Wednesday, June 10, 2009

Tintin & Asterix - Trivia

I think even as I try to sound serious about comics, I shouldn’t desist from posting a bit of interesting observations. Even though in one of my earlier posts, I had said that Tintin and Asterix are as different as chalk and cheese in the sense that they don’t fall into the same genre in comics, I cannot help notice a lot of similarity between the main stars of both the comics. Maybe it’s because they are from the same backyard, or maybe it’s accidental, or maybe certain things inspire certain other things. But as the Boy Reporter appeared almost 30 years before the Gaul, I guess the onus is on the latter to vindicate his name that I am about to sully a bit.

Tintin & Asterix

All right, protagonists first! No comments on the funny nature of names. That happens with every single comic book hero. But couldn’t help notice the lack of height! Well yeah, Tintin is a boy (though he often gives the impression that he is at least a 20 year old). So he has to be short! But being the first kid on the block, he owes no one no explanation. But what about Asterix? Why does he have to be a midget? So that he’ll look cute? Or is it that before he debuted in the comic book he was part of a stock character team along with Obelix as shortso and fatso?

Haddock & Obelix

Both the protagonists got companions who are not as brilliant as them and are there mostly for comic relief! One drinks like a fish and one eats like a pig!

Snowy & Dogmatix

The dogs! The only difference here is that the latter belong to the sidekick. There is a huge mystery here. How did Dogmatix end up on Obelix’s lap instead of on Asterix’s lap, as is usually the case? I mean it’s the hero, who always has a dog, isn’t it? I mean the hero does all the adventuring, doesn’t he? I mean the hero deserves the dog, doesn’t he? So was it rather deliberate?

Calculus & Getafix

When you are in fix, get a fix! That’s what the Druid is for. Lack of technology meant that he had to fool around with potions and mistletoes. But his earlier Belgian counterpart, a certain Professor Calculus has the 20th century at his disposal and dabbles in modern day inventions. Not as potent as the magic potion, nevertheless his inventions can take you all the way to the moon. Bottom line is, both are inventors in the their own right.

Castafiore & Cacofonix

Now it’s a mere question of gender! The ladyhood and 20th century snobbery might have saved Madam Castafiore a lot of blushes, but for the poor old Cacofonix, it was tough life indeed. But then you can’t expect a bunch of bashing barbarians to have an ear for music, can you?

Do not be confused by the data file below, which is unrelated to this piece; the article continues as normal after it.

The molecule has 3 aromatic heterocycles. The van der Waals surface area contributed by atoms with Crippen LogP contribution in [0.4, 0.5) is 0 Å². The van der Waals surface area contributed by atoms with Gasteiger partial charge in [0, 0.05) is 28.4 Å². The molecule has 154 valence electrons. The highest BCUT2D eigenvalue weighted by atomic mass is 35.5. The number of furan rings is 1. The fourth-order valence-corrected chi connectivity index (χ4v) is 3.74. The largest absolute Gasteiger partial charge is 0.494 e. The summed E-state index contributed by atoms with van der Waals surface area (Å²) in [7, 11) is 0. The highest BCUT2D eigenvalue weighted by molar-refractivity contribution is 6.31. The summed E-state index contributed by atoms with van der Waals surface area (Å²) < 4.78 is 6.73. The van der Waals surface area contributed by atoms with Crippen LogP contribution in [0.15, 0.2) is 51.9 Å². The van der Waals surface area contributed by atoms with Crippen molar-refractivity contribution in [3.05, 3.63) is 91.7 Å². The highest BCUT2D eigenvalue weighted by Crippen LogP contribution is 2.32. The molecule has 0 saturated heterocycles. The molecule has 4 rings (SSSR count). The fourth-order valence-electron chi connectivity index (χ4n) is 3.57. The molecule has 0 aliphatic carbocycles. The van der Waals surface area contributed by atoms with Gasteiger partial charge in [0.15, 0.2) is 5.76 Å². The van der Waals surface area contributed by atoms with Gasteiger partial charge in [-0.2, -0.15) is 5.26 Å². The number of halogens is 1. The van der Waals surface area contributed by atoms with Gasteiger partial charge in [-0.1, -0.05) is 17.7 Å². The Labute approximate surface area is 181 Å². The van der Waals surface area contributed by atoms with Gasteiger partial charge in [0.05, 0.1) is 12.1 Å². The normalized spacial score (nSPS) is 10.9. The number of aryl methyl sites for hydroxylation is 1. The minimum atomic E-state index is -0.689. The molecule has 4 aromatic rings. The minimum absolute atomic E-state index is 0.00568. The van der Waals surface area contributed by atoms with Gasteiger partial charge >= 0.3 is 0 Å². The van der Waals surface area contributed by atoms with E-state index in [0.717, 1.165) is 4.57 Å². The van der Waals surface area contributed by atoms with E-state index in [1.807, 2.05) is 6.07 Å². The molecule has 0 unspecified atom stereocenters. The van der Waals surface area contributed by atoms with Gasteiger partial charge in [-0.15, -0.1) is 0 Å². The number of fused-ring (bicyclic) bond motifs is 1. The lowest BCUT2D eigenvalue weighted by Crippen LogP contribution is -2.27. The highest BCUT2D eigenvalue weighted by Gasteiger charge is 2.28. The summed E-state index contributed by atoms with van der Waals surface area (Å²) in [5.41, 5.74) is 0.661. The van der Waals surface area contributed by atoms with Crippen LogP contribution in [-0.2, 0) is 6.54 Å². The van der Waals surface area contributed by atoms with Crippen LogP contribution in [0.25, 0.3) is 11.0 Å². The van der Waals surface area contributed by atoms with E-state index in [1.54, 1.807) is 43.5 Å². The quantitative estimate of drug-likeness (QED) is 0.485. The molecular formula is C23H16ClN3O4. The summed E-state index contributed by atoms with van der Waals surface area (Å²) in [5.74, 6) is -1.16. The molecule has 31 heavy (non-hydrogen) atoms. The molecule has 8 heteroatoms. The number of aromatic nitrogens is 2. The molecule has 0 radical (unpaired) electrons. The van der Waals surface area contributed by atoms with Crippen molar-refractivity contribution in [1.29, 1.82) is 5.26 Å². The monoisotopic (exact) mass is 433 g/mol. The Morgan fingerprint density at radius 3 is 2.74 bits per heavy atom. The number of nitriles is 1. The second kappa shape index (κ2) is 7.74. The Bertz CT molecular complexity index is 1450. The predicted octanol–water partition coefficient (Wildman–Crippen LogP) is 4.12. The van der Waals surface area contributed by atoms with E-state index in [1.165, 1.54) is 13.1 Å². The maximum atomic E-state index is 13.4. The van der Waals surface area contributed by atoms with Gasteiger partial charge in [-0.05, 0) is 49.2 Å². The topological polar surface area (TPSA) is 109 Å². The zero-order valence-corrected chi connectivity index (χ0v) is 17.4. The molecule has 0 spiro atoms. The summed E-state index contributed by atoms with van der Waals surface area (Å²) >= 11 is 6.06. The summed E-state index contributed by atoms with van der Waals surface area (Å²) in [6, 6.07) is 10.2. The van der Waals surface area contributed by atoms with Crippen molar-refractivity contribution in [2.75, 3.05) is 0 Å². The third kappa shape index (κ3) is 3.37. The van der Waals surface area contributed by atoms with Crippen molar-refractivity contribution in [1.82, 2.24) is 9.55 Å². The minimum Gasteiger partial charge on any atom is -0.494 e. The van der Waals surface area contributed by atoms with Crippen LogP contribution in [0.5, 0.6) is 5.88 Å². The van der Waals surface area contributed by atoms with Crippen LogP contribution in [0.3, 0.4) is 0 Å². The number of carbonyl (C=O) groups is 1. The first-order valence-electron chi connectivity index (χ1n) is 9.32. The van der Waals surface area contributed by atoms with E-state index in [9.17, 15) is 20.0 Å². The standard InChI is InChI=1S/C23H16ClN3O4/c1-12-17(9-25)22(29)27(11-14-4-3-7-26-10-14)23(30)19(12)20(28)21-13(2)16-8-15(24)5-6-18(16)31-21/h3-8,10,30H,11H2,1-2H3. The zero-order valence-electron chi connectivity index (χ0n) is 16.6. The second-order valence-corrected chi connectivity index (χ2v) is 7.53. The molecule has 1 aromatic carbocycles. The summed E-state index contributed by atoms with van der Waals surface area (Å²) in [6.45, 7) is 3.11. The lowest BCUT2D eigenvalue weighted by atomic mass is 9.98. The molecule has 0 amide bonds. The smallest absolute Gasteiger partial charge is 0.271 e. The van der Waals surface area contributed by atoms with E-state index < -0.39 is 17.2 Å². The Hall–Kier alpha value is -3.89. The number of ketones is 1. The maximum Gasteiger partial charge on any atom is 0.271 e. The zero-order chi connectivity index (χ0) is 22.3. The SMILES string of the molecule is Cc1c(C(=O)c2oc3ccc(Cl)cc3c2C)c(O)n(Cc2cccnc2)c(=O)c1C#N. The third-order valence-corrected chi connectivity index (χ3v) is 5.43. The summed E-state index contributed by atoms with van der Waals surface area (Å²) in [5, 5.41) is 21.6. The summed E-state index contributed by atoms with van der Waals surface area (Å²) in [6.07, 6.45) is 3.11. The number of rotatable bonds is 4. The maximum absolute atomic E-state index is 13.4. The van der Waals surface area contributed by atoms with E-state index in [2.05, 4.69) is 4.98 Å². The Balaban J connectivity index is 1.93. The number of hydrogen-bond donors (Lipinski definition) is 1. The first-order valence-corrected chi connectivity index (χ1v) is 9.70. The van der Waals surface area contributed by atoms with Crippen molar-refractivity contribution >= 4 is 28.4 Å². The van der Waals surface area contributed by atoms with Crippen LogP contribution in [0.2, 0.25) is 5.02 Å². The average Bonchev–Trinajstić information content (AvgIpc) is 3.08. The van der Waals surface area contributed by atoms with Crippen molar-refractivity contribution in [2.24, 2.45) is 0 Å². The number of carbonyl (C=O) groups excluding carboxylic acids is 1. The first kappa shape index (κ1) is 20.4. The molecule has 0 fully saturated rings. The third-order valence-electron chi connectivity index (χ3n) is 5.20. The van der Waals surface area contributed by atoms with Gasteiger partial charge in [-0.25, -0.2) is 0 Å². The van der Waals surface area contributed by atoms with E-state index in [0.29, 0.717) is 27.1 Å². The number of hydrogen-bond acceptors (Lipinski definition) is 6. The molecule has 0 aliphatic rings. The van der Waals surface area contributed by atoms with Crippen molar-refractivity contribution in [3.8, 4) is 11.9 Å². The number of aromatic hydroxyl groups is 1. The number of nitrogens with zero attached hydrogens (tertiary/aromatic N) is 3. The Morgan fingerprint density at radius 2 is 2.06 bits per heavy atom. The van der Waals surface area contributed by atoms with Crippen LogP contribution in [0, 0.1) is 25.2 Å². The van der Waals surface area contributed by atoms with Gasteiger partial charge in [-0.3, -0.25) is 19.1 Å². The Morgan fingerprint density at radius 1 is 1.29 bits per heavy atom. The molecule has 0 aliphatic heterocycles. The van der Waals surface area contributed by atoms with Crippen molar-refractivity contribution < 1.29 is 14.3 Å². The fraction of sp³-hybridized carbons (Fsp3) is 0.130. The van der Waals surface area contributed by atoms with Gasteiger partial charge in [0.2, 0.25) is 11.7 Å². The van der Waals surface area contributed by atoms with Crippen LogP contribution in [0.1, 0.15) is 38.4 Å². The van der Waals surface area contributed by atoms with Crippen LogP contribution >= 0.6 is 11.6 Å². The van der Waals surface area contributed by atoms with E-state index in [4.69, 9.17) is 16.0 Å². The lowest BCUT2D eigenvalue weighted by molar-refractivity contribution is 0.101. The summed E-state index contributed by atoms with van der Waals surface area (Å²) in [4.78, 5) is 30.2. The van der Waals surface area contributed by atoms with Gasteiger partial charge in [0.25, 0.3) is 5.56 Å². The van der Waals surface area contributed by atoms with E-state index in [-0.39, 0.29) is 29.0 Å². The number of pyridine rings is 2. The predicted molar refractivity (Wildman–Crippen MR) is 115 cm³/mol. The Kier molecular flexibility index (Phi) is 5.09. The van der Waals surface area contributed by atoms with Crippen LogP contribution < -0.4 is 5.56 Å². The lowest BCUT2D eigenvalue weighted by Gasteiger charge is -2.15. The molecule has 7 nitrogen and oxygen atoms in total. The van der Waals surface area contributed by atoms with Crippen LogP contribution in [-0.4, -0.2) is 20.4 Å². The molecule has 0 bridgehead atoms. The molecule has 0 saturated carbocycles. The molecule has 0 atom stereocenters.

Apart from the main stars I can only think of one other character similarity off hand, but this one is even more striking.

Abdulla and Pepe

Aha! Both of them are spoiled brats and irritate the hell out of the readers themselves that you want to enter into the comic book just to spank the hell out them. But that’s beside the point. The point is that both of them are there for diplomatic reasons and their protection is top priority. Besides both look similar. Coincidence?

But well, even though one can point out all these similarities proudly like Thomson and Thompson, I am not going to argue that the creators of Asterix liberally helped themselves to the characters from Tintin except perhaps in the case of Pepe and to a certain extent in the case of Cacofonix. It was perhaps merely a question of creating a wide array of characters and besides in Asterix some of the stories revolve entirely around these characters, which is not the case with Tintin.

But then at the end of the day it is quite interesting to note these little similarities that add a lot of colour and breadth to the two great comic book series ever written!

Friday, May 22, 2009

Phantom & Batman

Phantom Vs Batman! Now if both the vigilantes were to lock cowls, who would win?

Oh, yes, it’s a silly question indeed. It would be the Dark Knight all the way! The Grey Ghost (or should we say, the Purple Ghost?) would be voted out by comic book lovers all across the world. Even critics, who usually bail out the underdogs, would swear by the Dark Knight. Indeed, an unfortunate state of affairs for the grand daddy of Masked Vigilantes and ‘underpants-over-the-pants’ crime fighters.

Reminds one of the Superman Vs Captain Marvel sales war way back in the 40s where the public chose the ‘Inspired’ over the Original forcing National (now DC) to sue Fawcett over intellectual property rights violation.

Just like it was plain and acknowledged that Captain Marvel was a verbatim copy of Superman, (so were all the subsequent super heroes) so was Batman a reinterpretation of The Phantom, though never really acknowledged.

Yes that is indeed a serious allegation, no doubt. But let me see if I can convince the jury. Here are the three key points of discussion.

1) Raison d'ĂȘtre – What made Christopher Standish (later Christopher Walker) to become the Phantom and what made Bruce Wayne to become the Batman were the gruesome killings of their parents. Coincidence?

2) Fear – Now this is the most telling aspect of the Phantom that was appropriated into the Batman character. One of the underlying Ideas in both the comics is the play on Fear and Superstitions. The very look of the Phantom is to induce fear among the criminals, an Idea that was liberally borrowed by Kane while creating the Batman. But neither Kane’s artwork nor the writers’ story telling ever managed to create that feeling on the pages of Batman comic. The only time I’ve seen this motif effectively captured was when Chris Nolan came out with the movie, Batman Begins.